Province of Avalon was the area around the settlement of Ferryland, Newfoundland and Labrador, in the 17th century, which upon the success of the colony grew to include the land held by Sir William Vaughan and all the land that lay between Ferryland and Petty Harbour.
The Province of Maryland was an English and later British colony in North America that existed from 1632 until 1776, when it joined the other twelve of the Thirteen Colonies in rebellion against Great Britain and became the U.S. state of Maryland.
The Province of Quebec was a colony in North America created by Great Britain after the Seven Years' War.
Quebec (Québec)According to the Canadian government, Québec (with the acute accent) is the official name in French and Quebec (without the accent) is the province's official name in English; the name is.
The Quebec Act of 1774 (Acte de Québec), (the Act) formally known as the British North America (Quebec) Act 1774, was an act of the Parliament of Great Britain (citation 14 Geo. III c. 83) setting procedures of governance in the Province of Quebec.
In the United Kingdom, Reform Act is a generic term used for legislation concerning electoral matters.
The Registration Act was an Act of Parliament of the Parliament of Ireland passed in 1704, one of a series of Penal Laws.
Religion in the United Kingdom, and in the countries that preceded it, has been dominated for over 1,400 years by various forms of Christianity.
The Repeal Association was an Irish mass membership political movement set up by Daniel O'Connell in 1830 to campaign for a repeal of the Acts of Union of 1800 between Great Britain and Ireland.
Sir Robert Peel, 2nd Baronet, (5 February 17882 July 1850) was a British statesman of the Conservative Party who served twice as Prime Minister of the United Kingdom (1834–35 and 1841–46) and twice as Home Secretary (1822–27 and 1828–30).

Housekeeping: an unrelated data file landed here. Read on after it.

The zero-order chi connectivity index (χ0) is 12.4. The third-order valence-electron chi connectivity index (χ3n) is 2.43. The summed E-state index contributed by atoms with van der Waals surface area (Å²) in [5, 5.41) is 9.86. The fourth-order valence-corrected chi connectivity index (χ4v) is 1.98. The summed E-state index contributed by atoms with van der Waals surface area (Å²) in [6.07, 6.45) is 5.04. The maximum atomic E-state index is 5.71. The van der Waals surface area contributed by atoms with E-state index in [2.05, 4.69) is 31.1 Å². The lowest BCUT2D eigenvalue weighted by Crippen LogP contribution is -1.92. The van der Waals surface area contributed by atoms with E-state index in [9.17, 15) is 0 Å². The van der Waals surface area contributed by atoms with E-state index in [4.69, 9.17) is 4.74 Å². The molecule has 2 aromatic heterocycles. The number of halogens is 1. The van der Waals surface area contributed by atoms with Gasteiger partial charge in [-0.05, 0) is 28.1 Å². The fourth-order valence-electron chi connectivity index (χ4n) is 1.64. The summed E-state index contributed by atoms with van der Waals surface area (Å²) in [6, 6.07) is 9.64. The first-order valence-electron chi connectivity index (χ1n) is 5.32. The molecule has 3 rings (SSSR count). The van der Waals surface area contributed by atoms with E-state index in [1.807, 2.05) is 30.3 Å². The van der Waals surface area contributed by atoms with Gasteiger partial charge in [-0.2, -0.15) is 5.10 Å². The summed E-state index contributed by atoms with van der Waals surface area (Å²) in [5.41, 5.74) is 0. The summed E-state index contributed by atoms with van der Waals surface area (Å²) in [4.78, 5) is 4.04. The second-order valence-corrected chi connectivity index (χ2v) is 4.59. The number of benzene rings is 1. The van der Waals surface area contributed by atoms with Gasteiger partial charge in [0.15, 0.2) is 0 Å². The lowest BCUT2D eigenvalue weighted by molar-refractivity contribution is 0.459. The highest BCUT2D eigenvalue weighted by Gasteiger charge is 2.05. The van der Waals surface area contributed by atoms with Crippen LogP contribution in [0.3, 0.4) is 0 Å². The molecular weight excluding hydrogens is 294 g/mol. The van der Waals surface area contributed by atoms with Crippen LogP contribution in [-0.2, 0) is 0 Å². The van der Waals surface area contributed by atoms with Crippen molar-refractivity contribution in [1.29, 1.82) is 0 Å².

The Roman Catholic Relief Act 1791 is an Act of the Parliament of Great Britain passed in 1791 (31 George III. c. 32) relieving Roman Catholics of certain political, educational, and economic disabilities.
The Roman Catholic Relief Act 1829, passed by Parliament in 1829, was the culmination of the process of Catholic Emancipation throughout the UK.
The Roman Catholic Relief Bills were a series of measures introduced over time in the late eighteenth and early nineteenth centuries before the Parliaments of Great Britain and the United Kingdom to remove the restrictions and prohibitions imposed on British and Irish Catholics during the English Reformation.
"Rome Rule" was a term used by Irish unionists to describe their belief that with the passage of a Home Rule Bill, the Roman Catholic Church would gain political power over their interests in Ireland.
The Sacramental Test Act 1828 (9 Geo. IV, c. 17) was an Act passed by the British Parliament.
Scotland (Alba) is a country that is part of the United Kingdom and covers the northern third of the island of Great Britain.
The Secretary of State for the Colonies or Colonial Secretary was the British Cabinet minister in charge of managing the United Kingdom's various colonial dependencies.
Sophia of Hanover (born Sophia of the Palatinate; 14 October 1630 – 8 June 1714) was the Electress of Hanover from 1692 to 1698.